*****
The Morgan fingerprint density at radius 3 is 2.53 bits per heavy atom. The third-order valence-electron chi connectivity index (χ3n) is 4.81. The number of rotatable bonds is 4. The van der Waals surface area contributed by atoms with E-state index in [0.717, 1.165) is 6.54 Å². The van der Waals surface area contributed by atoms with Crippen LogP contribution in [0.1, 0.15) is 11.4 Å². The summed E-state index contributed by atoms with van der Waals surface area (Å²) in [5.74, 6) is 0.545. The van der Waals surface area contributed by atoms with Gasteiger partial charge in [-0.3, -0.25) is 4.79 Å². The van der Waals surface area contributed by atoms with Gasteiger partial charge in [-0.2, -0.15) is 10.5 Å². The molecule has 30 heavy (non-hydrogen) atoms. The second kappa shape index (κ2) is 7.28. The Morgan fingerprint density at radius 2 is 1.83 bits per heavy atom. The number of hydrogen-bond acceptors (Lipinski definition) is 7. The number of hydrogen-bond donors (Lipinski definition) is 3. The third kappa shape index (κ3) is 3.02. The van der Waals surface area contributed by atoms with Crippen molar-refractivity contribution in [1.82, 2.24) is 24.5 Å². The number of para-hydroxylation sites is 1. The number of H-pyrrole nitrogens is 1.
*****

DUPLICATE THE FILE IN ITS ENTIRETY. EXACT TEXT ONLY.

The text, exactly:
The Morgan fingerprint density at radius 3 is 2.53 bits per heavy atom. The third-order valence-electron chi connectivity index (χ3n) is 4.81. The number of rotatable bonds is 4. The van der Waals surface area contributed by atoms with E-state index in [0.717, 1.165) is 6.54 Å². The van der Waals surface area contributed by atoms with Crippen LogP contribution in [0.1, 0.15) is 11.4 Å². The summed E-state index contributed by atoms with van der Waals surface area (Å²) in [5.74, 6) is 0.545. The van der Waals surface area contributed by atoms with Gasteiger partial charge in [-0.3, -0.25) is 4.79 Å². The van der Waals surface area contributed by atoms with Gasteiger partial charge in [-0.2, -0.15) is 10.5 Å². The molecule has 30 heavy (non-hydrogen) atoms. The second kappa shape index (κ2) is 7.28. The Morgan fingerprint density at radius 2 is 1.83 bits per heavy atom. The number of hydrogen-bond acceptors (Lipinski definition) is 7. The number of hydrogen-bond donors (Lipinski definition) is 3. The third kappa shape index (κ3) is 3.02. The van der Waals surface area contributed by atoms with Crippen molar-refractivity contribution in [1.82, 2.24) is 24.5 Å². The number of para-hydroxylation sites is 1. The number of H-pyrrole nitrogens is 1.